Trump says he’s getting ‘A’s and A-pluses’ on foreign policy

Dylan Stableford
Senior Editor
President Trump speaks aboard the USS Gerald R. Ford in March. (Mark Wilson/Getty Images)

President Trump says the United States must not only defeat ISIS, but it also must “humiliate” the terror group in order to dissuade young Americans from joining it.

“We have to humiliate the enemy,” Trump said in a wide-ranging interview in Time magazine published Thursday. “And if we don’t humiliate them, we’re going to have our kids continuing to go and fight for ISIS. We have kids leaving this country because they’re so damned good at the Internet, ISIS, they’re better at the Internet than Google.

“You know it’s a smart enemy, believe it or not,” the president also said. “And these kids are going over and fighting.”

Last year, U.S. law enforcement officials estimated that about 250 Americans had tried to join ISIS — though most of them never left the United States. “But a few dozen of those American recruits have made the trip to ISIS’s heartland in Syria and Iraq,” NBC News reported in May 2016.

Meanwhile, Trump says he’s been “getting very good marks in foreign policy” so far.

“People would not think of me in that light,” he told Time. “I’m just saying, and you read the same things I read. I’m getting A’s and A+s on foreign policy. And nobody thought about it.”

Related: Trump on health care: ‘Actually, it’s a very interesting subject’

Trump highlighted the missile strike against Syria as one of his chief foreign policy accomplishments.

“I think we have to be a strong nation. I think we were being laughed at by the world. They’re not laughing anymore,” Trump said of the military action taken against Syrian President Bashar Assad in response to his government’s use of chemical weapons against civilians in rebel-held areas.

“When I saw that, I thought it was incredible,” Trump said. “And then [Assad] called them child actors, and that was even, that was just a terrible disrespect. I mean when he actually said they were child actors, who would even think of that? But I felt something had to be done.”

Trump also took full credit for pressuring America’s NATO allies to increase their spending on defense. In his February speech to a joint session to Congress, Trump said that “based on our very strong and frank discussions,” members of the alliance were beginning increase their defense spending, even though some had agreed to do so before Trump’s election.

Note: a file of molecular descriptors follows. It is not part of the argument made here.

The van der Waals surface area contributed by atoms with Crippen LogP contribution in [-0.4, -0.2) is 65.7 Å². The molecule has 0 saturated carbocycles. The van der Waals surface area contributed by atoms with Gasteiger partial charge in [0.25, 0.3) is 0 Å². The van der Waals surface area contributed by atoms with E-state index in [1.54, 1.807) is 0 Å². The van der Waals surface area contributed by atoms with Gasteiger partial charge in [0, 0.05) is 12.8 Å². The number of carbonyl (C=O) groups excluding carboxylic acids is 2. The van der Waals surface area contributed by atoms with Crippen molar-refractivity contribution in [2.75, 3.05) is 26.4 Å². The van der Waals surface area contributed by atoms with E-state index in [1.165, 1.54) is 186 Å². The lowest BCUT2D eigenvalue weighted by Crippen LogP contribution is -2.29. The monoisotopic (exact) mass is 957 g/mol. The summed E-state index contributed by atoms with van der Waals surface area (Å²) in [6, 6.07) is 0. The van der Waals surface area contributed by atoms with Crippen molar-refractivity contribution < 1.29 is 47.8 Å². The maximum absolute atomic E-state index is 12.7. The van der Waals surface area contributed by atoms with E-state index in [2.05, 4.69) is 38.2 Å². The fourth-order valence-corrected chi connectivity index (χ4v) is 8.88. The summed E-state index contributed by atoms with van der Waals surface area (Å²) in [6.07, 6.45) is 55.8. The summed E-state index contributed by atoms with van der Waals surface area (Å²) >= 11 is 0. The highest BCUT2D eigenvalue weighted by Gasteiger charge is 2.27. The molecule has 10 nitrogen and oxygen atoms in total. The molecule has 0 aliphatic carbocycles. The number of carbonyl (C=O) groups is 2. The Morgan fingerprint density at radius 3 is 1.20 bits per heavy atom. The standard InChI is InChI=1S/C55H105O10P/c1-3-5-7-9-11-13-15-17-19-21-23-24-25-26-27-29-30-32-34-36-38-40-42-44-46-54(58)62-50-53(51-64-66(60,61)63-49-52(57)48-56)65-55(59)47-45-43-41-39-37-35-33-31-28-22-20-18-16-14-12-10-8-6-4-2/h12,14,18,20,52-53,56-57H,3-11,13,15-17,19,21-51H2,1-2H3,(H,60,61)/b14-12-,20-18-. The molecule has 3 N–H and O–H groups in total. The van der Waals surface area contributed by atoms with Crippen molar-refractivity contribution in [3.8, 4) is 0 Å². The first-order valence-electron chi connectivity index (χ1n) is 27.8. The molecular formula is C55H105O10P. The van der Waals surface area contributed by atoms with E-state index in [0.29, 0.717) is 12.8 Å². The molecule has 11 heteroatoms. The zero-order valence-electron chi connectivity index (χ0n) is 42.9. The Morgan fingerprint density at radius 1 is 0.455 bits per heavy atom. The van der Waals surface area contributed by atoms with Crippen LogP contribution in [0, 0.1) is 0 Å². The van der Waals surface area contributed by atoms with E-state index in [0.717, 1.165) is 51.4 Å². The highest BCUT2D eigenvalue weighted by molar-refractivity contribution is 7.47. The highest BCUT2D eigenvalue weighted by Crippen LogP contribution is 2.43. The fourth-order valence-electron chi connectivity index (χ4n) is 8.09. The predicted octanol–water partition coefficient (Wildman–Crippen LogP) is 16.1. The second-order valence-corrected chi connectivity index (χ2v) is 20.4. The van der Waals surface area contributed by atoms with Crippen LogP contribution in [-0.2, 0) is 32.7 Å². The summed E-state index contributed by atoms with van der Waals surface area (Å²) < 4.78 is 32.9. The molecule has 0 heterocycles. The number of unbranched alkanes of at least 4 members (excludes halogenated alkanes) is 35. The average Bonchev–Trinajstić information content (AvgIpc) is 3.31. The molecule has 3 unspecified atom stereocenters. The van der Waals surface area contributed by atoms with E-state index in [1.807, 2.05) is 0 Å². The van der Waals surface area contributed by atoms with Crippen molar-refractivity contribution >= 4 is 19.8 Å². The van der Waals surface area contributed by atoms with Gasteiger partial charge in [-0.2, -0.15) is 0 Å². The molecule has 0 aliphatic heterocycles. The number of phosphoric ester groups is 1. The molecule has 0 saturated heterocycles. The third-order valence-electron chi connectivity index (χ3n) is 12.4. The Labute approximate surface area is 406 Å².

“You know we’ve gotten billions of dollars more in NATO than what we’re getting. All because of me,” Trump told Time. “I mean it’s not like a bragging thing, I’m just saying. If Hillary Clinton would have gotten in, she wouldn’t even know that we’re getting screwed by everybody.”

Describing a conversation with a naval officer, Trump boasted about his military acumen in telling the Navy what kind of catapults to use in its new Ford-class carriers:

You know the catapult is quite important. So I said, “What is this?” “Sir, this is our digital catapult system.” He said, “Well, we’re going to this because we wanted to keep up with modern [technology].” I said, “You don’t use steam anymore for catapult?” “No sir.” I said, “Ah, how is it working?” “Sir, not good. Not good. Doesn’t have the power. You know the steam is just brutal. You see that sucker going and steam’s going all over the place, there’s planes thrown in the air.”

It sounded bad to me. Digital. They have digital. What is digital? And it’s very complicated, you have to be Albert Einstein to figure it out. And I said — and now they want to buy more aircraft carriers. I said, “What system are you going to be?” “Sir, we’re staying with digital.” I said, “No you’re not. You going to goddamned steam, the digital costs hundreds of millions of dollars more money and it’s no good.”

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